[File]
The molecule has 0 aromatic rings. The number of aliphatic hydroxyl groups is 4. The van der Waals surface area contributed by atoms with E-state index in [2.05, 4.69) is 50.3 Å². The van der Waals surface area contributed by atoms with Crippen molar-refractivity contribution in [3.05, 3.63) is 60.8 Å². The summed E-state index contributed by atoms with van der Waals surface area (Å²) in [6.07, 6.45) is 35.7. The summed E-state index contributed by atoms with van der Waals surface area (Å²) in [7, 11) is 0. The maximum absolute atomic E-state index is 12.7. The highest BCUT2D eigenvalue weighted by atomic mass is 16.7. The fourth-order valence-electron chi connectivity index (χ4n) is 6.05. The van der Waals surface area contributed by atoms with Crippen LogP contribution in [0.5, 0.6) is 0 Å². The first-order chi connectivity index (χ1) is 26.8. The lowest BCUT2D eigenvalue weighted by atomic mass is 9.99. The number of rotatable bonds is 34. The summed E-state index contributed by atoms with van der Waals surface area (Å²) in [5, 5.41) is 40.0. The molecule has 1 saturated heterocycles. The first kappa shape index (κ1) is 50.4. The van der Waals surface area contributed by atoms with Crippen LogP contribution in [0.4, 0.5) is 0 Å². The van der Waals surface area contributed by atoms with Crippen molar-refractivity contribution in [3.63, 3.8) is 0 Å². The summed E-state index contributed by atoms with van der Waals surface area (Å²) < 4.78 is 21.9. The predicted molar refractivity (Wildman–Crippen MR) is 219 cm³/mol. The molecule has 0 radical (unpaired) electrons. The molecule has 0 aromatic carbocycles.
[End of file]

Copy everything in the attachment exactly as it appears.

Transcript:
The molecule has 0 aromatic rings. The number of aliphatic hydroxyl groups is 4. The van der Waals surface area contributed by atoms with E-state index in [2.05, 4.69) is 50.3 Å². The van der Waals surface area contributed by atoms with Crippen molar-refractivity contribution in [3.05, 3.63) is 60.8 Å². The summed E-state index contributed by atoms with van der Waals surface area (Å²) in [6.07, 6.45) is 35.7. The summed E-state index contributed by atoms with van der Waals surface area (Å²) in [7, 11) is 0. The maximum absolute atomic E-state index is 12.7. The highest BCUT2D eigenvalue weighted by atomic mass is 16.7. The fourth-order valence-electron chi connectivity index (χ4n) is 6.05. The van der Waals surface area contributed by atoms with Crippen LogP contribution in [0.5, 0.6) is 0 Å². The first-order chi connectivity index (χ1) is 26.8. The lowest BCUT2D eigenvalue weighted by atomic mass is 9.99. The number of rotatable bonds is 34. The summed E-state index contributed by atoms with van der Waals surface area (Å²) in [5, 5.41) is 40.0. The molecule has 1 saturated heterocycles. The first kappa shape index (κ1) is 50.4. The van der Waals surface area contributed by atoms with Crippen LogP contribution in [0.4, 0.5) is 0 Å². The van der Waals surface area contributed by atoms with Crippen molar-refractivity contribution in [3.63, 3.8) is 0 Å². The summed E-state index contributed by atoms with van der Waals surface area (Å²) < 4.78 is 21.9. The predicted molar refractivity (Wildman–Crippen MR) is 219 cm³/mol. The molecule has 0 radical (unpaired) electrons. The molecule has 0 aromatic carbocycles.